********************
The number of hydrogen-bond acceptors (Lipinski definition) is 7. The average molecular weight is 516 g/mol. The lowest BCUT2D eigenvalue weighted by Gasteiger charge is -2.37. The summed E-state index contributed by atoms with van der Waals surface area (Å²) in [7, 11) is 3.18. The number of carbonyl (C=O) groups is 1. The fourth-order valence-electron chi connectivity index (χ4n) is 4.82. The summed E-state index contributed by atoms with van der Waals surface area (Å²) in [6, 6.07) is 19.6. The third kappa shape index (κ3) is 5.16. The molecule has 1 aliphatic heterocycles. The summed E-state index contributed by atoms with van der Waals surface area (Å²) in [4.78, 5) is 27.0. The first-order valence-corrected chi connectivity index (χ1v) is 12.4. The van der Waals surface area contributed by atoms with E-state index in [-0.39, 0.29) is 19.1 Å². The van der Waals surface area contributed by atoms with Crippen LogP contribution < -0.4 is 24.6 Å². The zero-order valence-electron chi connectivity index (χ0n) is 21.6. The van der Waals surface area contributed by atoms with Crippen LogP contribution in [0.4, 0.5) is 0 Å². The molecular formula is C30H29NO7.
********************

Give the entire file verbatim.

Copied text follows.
The number of hydrogen-bond acceptors (Lipinski definition) is 7. The average molecular weight is 516 g/mol. The lowest BCUT2D eigenvalue weighted by Gasteiger charge is -2.37. The summed E-state index contributed by atoms with van der Waals surface area (Å²) in [7, 11) is 3.18. The number of carbonyl (C=O) groups is 1. The fourth-order valence-electron chi connectivity index (χ4n) is 4.82. The summed E-state index contributed by atoms with van der Waals surface area (Å²) in [6, 6.07) is 19.6. The third kappa shape index (κ3) is 5.16. The molecule has 1 aliphatic heterocycles. The summed E-state index contributed by atoms with van der Waals surface area (Å²) in [4.78, 5) is 27.0. The first-order valence-corrected chi connectivity index (χ1v) is 12.4. The van der Waals surface area contributed by atoms with E-state index in [-0.39, 0.29) is 19.1 Å². The van der Waals surface area contributed by atoms with Crippen LogP contribution < -0.4 is 24.6 Å². The zero-order valence-electron chi connectivity index (χ0n) is 21.6. The van der Waals surface area contributed by atoms with Crippen LogP contribution in [0.4, 0.5) is 0 Å². The molecular formula is C30H29NO7.